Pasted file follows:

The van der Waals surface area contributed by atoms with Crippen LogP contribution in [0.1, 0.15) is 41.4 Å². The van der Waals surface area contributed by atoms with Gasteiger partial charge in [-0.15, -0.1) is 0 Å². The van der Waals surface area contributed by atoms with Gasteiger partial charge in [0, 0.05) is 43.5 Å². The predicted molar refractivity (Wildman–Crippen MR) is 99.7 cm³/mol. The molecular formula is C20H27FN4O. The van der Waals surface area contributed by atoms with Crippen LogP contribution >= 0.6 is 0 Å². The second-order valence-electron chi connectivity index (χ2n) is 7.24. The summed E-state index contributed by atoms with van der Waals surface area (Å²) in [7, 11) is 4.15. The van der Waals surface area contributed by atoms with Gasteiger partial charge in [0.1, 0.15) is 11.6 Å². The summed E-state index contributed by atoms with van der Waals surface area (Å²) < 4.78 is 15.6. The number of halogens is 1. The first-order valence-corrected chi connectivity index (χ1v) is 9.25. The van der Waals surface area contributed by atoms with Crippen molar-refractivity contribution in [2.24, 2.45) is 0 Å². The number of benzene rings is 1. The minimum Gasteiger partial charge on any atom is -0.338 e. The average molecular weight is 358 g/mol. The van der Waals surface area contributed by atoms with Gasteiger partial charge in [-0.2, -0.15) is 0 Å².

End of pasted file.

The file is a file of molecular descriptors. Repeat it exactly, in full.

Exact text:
The van der Waals surface area contributed by atoms with Crippen LogP contribution in [0.1, 0.15) is 41.4 Å². The van der Waals surface area contributed by atoms with Gasteiger partial charge in [-0.15, -0.1) is 0 Å². The van der Waals surface area contributed by atoms with Gasteiger partial charge in [0, 0.05) is 43.5 Å². The predicted molar refractivity (Wildman–Crippen MR) is 99.7 cm³/mol. The molecular formula is C20H27FN4O. The van der Waals surface area contributed by atoms with Crippen LogP contribution >= 0.6 is 0 Å². The second-order valence-electron chi connectivity index (χ2n) is 7.24. The summed E-state index contributed by atoms with van der Waals surface area (Å²) in [7, 11) is 4.15. The van der Waals surface area contributed by atoms with Gasteiger partial charge in [0.1, 0.15) is 11.6 Å². The summed E-state index contributed by atoms with van der Waals surface area (Å²) < 4.78 is 15.6. The number of halogens is 1. The first-order valence-corrected chi connectivity index (χ1v) is 9.25. The van der Waals surface area contributed by atoms with Crippen molar-refractivity contribution in [2.24, 2.45) is 0 Å². The number of benzene rings is 1. The minimum Gasteiger partial charge on any atom is -0.338 e. The average molecular weight is 358 g/mol. The van der Waals surface area contributed by atoms with Gasteiger partial charge in [-0.2, -0.15) is 0 Å².